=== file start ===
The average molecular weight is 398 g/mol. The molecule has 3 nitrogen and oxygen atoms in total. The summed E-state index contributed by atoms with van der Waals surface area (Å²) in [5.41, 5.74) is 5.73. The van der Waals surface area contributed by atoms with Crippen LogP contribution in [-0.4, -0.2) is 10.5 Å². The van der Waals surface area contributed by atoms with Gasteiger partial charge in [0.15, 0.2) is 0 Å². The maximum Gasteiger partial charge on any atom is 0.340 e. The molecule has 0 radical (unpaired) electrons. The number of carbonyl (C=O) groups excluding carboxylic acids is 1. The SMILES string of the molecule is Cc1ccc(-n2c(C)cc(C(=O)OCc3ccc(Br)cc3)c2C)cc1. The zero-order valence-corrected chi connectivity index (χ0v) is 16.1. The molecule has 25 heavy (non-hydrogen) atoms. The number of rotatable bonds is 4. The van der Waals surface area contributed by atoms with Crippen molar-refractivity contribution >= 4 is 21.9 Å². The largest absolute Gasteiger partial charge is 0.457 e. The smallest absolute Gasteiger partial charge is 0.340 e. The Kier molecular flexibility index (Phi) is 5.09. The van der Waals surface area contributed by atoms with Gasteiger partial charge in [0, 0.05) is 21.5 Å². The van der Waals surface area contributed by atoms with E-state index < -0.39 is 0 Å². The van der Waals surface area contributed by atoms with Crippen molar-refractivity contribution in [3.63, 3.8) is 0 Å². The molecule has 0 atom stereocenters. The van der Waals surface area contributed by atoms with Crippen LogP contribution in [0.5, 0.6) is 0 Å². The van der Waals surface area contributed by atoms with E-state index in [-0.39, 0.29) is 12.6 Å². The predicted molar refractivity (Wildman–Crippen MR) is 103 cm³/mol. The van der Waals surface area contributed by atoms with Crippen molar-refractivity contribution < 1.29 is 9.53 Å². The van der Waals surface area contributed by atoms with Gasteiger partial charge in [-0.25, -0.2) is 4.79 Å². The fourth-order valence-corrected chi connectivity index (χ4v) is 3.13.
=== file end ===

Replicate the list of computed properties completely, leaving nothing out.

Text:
The average molecular weight is 398 g/mol. The molecule has 3 nitrogen and oxygen atoms in total. The summed E-state index contributed by atoms with van der Waals surface area (Å²) in [5.41, 5.74) is 5.73. The van der Waals surface area contributed by atoms with Crippen LogP contribution in [-0.4, -0.2) is 10.5 Å². The van der Waals surface area contributed by atoms with Gasteiger partial charge in [0.15, 0.2) is 0 Å². The maximum Gasteiger partial charge on any atom is 0.340 e. The molecule has 0 radical (unpaired) electrons. The number of carbonyl (C=O) groups excluding carboxylic acids is 1. The SMILES string of the molecule is Cc1ccc(-n2c(C)cc(C(=O)OCc3ccc(Br)cc3)c2C)cc1. The zero-order valence-corrected chi connectivity index (χ0v) is 16.1. The molecule has 25 heavy (non-hydrogen) atoms. The number of rotatable bonds is 4. The van der Waals surface area contributed by atoms with Crippen molar-refractivity contribution >= 4 is 21.9 Å². The largest absolute Gasteiger partial charge is 0.457 e. The smallest absolute Gasteiger partial charge is 0.340 e. The Kier molecular flexibility index (Phi) is 5.09. The van der Waals surface area contributed by atoms with Gasteiger partial charge in [0, 0.05) is 21.5 Å². The van der Waals surface area contributed by atoms with E-state index < -0.39 is 0 Å². The van der Waals surface area contributed by atoms with Crippen molar-refractivity contribution in [3.63, 3.8) is 0 Å². The molecule has 0 atom stereocenters. The van der Waals surface area contributed by atoms with Crippen LogP contribution in [0.5, 0.6) is 0 Å². The van der Waals surface area contributed by atoms with E-state index in [-0.39, 0.29) is 12.6 Å². The predicted molar refractivity (Wildman–Crippen MR) is 103 cm³/mol. The van der Waals surface area contributed by atoms with Crippen molar-refractivity contribution < 1.29 is 9.53 Å². The van der Waals surface area contributed by atoms with Gasteiger partial charge in [-0.25, -0.2) is 4.79 Å². The fourth-order valence-corrected chi connectivity index (χ4v) is 3.13.